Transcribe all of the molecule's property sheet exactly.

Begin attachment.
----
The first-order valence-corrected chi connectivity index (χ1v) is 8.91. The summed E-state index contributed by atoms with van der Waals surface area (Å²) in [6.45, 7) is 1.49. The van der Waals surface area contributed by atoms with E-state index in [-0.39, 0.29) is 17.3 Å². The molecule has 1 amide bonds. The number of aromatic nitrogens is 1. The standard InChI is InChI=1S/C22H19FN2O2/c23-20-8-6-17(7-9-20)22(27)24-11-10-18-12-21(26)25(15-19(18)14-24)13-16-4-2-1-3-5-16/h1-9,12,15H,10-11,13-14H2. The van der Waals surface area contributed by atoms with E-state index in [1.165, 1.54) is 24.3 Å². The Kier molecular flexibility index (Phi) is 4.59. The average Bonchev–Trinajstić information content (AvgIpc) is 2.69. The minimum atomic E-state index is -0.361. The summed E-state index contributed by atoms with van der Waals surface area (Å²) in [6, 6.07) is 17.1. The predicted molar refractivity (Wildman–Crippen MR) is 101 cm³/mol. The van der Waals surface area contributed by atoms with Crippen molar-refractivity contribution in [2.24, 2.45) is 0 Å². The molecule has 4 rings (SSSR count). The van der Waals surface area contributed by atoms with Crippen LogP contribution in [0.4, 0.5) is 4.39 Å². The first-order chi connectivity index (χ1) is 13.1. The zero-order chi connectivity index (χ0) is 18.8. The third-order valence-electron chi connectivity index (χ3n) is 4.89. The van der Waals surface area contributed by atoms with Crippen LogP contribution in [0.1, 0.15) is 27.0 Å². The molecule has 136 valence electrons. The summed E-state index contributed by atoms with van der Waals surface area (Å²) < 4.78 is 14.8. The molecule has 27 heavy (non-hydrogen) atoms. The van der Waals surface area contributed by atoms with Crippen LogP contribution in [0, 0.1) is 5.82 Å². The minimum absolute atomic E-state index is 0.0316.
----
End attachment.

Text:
The first-order valence-corrected chi connectivity index (χ1v) is 8.91. The summed E-state index contributed by atoms with van der Waals surface area (Å²) in [6.45, 7) is 1.49. The van der Waals surface area contributed by atoms with E-state index in [-0.39, 0.29) is 17.3 Å². The molecule has 1 amide bonds. The number of aromatic nitrogens is 1. The standard InChI is InChI=1S/C22H19FN2O2/c23-20-8-6-17(7-9-20)22(27)24-11-10-18-12-21(26)25(15-19(18)14-24)13-16-4-2-1-3-5-16/h1-9,12,15H,10-11,13-14H2. The van der Waals surface area contributed by atoms with E-state index in [1.165, 1.54) is 24.3 Å². The Kier molecular flexibility index (Phi) is 4.59. The average Bonchev–Trinajstić information content (AvgIpc) is 2.69. The minimum atomic E-state index is -0.361. The summed E-state index contributed by atoms with van der Waals surface area (Å²) in [6, 6.07) is 17.1. The predicted molar refractivity (Wildman–Crippen MR) is 101 cm³/mol. The van der Waals surface area contributed by atoms with Crippen molar-refractivity contribution in [2.24, 2.45) is 0 Å². The molecule has 4 rings (SSSR count). The van der Waals surface area contributed by atoms with Crippen LogP contribution in [0.4, 0.5) is 4.39 Å². The first-order chi connectivity index (χ1) is 13.1. The zero-order chi connectivity index (χ0) is 18.8. The third-order valence-electron chi connectivity index (χ3n) is 4.89. The van der Waals surface area contributed by atoms with Crippen LogP contribution in [0.1, 0.15) is 27.0 Å². The molecule has 136 valence electrons. The summed E-state index contributed by atoms with van der Waals surface area (Å²) < 4.78 is 14.8. The molecule has 27 heavy (non-hydrogen) atoms. The van der Waals surface area contributed by atoms with Crippen LogP contribution in [0, 0.1) is 5.82 Å². The minimum absolute atomic E-state index is 0.0316.